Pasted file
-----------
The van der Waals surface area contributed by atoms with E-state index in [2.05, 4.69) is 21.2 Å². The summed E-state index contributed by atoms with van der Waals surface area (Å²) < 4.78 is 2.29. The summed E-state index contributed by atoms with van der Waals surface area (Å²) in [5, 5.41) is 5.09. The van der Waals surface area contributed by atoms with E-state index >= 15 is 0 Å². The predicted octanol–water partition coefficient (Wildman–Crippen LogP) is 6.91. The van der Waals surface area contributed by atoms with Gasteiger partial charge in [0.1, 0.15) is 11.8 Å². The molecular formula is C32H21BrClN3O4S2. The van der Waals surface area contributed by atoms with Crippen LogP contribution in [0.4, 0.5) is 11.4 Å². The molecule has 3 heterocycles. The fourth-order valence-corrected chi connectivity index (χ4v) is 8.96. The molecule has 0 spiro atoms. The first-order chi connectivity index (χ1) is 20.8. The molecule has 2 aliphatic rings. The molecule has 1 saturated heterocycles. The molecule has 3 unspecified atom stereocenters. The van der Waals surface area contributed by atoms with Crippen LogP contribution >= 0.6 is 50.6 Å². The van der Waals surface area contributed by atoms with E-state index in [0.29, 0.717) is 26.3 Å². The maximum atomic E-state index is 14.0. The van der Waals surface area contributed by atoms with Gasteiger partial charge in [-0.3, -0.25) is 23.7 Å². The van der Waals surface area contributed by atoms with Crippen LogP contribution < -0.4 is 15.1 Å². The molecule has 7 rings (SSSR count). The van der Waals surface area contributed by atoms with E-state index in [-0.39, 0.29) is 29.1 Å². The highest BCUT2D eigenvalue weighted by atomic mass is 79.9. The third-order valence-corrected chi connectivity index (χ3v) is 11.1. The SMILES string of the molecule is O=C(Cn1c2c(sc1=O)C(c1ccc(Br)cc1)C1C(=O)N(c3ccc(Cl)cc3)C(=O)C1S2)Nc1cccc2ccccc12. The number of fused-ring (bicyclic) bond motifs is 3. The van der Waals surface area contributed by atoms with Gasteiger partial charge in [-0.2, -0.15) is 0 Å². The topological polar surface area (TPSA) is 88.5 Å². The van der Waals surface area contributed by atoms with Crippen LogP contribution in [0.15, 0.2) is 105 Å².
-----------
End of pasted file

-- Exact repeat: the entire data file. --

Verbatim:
The van der Waals surface area contributed by atoms with E-state index in [2.05, 4.69) is 21.2 Å². The summed E-state index contributed by atoms with van der Waals surface area (Å²) < 4.78 is 2.29. The summed E-state index contributed by atoms with van der Waals surface area (Å²) in [5, 5.41) is 5.09. The van der Waals surface area contributed by atoms with E-state index >= 15 is 0 Å². The predicted octanol–water partition coefficient (Wildman–Crippen LogP) is 6.91. The van der Waals surface area contributed by atoms with Gasteiger partial charge in [0.1, 0.15) is 11.8 Å². The molecular formula is C32H21BrClN3O4S2. The van der Waals surface area contributed by atoms with Crippen LogP contribution in [0.4, 0.5) is 11.4 Å². The molecule has 3 heterocycles. The fourth-order valence-corrected chi connectivity index (χ4v) is 8.96. The molecule has 0 spiro atoms. The first-order chi connectivity index (χ1) is 20.8. The molecule has 2 aliphatic rings. The molecule has 1 saturated heterocycles. The molecule has 3 unspecified atom stereocenters. The van der Waals surface area contributed by atoms with Crippen LogP contribution >= 0.6 is 50.6 Å². The van der Waals surface area contributed by atoms with E-state index in [0.29, 0.717) is 26.3 Å². The maximum atomic E-state index is 14.0. The van der Waals surface area contributed by atoms with Gasteiger partial charge in [-0.3, -0.25) is 23.7 Å². The van der Waals surface area contributed by atoms with Crippen LogP contribution < -0.4 is 15.1 Å². The molecule has 7 rings (SSSR count). The van der Waals surface area contributed by atoms with E-state index in [-0.39, 0.29) is 29.1 Å². The highest BCUT2D eigenvalue weighted by atomic mass is 79.9. The third-order valence-corrected chi connectivity index (χ3v) is 11.1. The SMILES string of the molecule is O=C(Cn1c2c(sc1=O)C(c1ccc(Br)cc1)C1C(=O)N(c3ccc(Cl)cc3)C(=O)C1S2)Nc1cccc2ccccc12. The number of fused-ring (bicyclic) bond motifs is 3. The van der Waals surface area contributed by atoms with Gasteiger partial charge in [-0.2, -0.15) is 0 Å². The topological polar surface area (TPSA) is 88.5 Å². The van der Waals surface area contributed by atoms with Crippen LogP contribution in [0.15, 0.2) is 105 Å².